The upcoming ESA mission will study the cosmic microwave background radiation for clues about the dawn of time
Editor's note: This story was originally posted April 11. The mission successfully launched May 14.
Pssst! Want to see the birth of the universe?
Astronomers say it’s not a scam. The launch of the European Space Agency’s Planck mission, set for May 6, will put into orbit a new tool —the microwave equivalent of polarized sunglasses — that may offer a view of the dawn of time.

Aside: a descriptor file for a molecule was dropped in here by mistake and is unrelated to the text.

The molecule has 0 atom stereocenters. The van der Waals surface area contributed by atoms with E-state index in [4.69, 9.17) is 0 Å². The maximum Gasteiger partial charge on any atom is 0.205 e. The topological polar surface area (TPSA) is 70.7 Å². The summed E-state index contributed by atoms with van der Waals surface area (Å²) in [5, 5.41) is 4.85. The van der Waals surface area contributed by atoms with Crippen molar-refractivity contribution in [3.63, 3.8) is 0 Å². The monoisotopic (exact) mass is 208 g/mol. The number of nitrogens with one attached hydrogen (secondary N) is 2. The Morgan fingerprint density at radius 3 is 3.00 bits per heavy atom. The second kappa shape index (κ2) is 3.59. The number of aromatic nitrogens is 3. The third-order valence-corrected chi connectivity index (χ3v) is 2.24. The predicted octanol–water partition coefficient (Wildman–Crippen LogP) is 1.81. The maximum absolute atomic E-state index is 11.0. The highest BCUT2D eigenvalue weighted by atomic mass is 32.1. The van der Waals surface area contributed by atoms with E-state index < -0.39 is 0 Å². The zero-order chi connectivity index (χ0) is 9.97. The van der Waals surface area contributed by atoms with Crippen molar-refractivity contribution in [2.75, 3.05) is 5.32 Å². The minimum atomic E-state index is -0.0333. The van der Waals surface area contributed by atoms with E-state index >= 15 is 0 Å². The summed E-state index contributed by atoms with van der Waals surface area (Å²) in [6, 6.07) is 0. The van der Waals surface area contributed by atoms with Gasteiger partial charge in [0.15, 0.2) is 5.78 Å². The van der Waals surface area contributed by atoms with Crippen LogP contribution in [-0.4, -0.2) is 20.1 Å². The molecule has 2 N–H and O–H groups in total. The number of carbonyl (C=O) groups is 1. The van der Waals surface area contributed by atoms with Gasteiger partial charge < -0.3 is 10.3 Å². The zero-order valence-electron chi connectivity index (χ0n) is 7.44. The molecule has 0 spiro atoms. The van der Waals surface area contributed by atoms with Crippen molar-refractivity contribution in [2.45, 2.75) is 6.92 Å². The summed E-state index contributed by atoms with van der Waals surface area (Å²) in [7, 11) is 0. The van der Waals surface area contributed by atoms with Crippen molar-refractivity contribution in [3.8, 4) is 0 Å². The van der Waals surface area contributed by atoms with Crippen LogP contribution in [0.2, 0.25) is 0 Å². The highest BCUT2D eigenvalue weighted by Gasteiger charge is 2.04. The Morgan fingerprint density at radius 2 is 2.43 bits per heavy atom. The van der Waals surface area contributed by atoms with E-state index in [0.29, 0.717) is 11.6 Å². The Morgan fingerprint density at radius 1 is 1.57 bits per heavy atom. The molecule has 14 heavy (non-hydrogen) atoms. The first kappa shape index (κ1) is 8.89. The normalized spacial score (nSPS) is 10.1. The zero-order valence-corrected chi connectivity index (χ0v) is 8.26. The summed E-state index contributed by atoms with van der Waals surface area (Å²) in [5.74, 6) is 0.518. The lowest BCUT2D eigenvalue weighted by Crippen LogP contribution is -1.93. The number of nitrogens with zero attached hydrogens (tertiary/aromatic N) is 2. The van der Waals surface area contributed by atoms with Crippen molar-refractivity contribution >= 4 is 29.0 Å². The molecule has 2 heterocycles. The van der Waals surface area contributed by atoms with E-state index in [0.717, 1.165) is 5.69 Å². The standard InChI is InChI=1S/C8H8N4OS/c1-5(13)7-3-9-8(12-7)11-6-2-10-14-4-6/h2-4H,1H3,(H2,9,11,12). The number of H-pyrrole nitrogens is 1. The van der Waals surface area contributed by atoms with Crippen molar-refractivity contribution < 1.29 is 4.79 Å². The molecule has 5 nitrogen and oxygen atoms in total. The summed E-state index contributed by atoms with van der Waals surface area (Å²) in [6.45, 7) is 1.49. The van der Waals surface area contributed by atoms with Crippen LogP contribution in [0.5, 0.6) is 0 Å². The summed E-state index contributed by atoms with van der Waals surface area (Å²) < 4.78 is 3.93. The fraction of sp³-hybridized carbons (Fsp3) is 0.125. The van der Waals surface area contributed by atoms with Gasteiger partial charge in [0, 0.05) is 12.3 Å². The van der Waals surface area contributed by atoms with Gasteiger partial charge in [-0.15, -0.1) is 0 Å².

Before the first galaxies, before the first stars, there was light —the brilliant glow of radiation created during the Big Bang, 13.7 billion years ago. The remnant of that ancient light, now cooled by the expansion of the universe to a frigid 2.7 kelvins, is known as the cosmic microwave background. Instruments on the Planck craft will explore this radiation in exquisite and unprecedented detail.